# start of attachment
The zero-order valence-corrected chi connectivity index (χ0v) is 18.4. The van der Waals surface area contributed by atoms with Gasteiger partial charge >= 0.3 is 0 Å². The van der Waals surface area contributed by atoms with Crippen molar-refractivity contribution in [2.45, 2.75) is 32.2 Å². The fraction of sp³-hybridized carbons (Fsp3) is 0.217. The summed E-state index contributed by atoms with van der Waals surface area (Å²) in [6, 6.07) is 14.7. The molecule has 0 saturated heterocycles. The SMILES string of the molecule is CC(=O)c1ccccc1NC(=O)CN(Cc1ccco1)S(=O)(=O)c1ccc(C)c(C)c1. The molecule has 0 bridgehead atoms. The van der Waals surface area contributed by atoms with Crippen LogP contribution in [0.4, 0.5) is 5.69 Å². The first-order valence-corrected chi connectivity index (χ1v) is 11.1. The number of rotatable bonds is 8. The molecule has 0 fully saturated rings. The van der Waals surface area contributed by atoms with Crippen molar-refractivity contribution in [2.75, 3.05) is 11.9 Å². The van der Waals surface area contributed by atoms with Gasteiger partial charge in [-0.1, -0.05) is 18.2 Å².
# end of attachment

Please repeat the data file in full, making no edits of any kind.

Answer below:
The zero-order valence-corrected chi connectivity index (χ0v) is 18.4. The van der Waals surface area contributed by atoms with Gasteiger partial charge >= 0.3 is 0 Å². The van der Waals surface area contributed by atoms with Crippen molar-refractivity contribution in [2.45, 2.75) is 32.2 Å². The fraction of sp³-hybridized carbons (Fsp3) is 0.217. The summed E-state index contributed by atoms with van der Waals surface area (Å²) in [6, 6.07) is 14.7. The molecule has 0 saturated heterocycles. The SMILES string of the molecule is CC(=O)c1ccccc1NC(=O)CN(Cc1ccco1)S(=O)(=O)c1ccc(C)c(C)c1. The molecule has 0 bridgehead atoms. The van der Waals surface area contributed by atoms with Crippen LogP contribution in [0.4, 0.5) is 5.69 Å². The first-order valence-corrected chi connectivity index (χ1v) is 11.1. The number of rotatable bonds is 8. The molecule has 0 fully saturated rings. The van der Waals surface area contributed by atoms with Crippen molar-refractivity contribution in [2.75, 3.05) is 11.9 Å². The van der Waals surface area contributed by atoms with Gasteiger partial charge in [-0.1, -0.05) is 18.2 Å².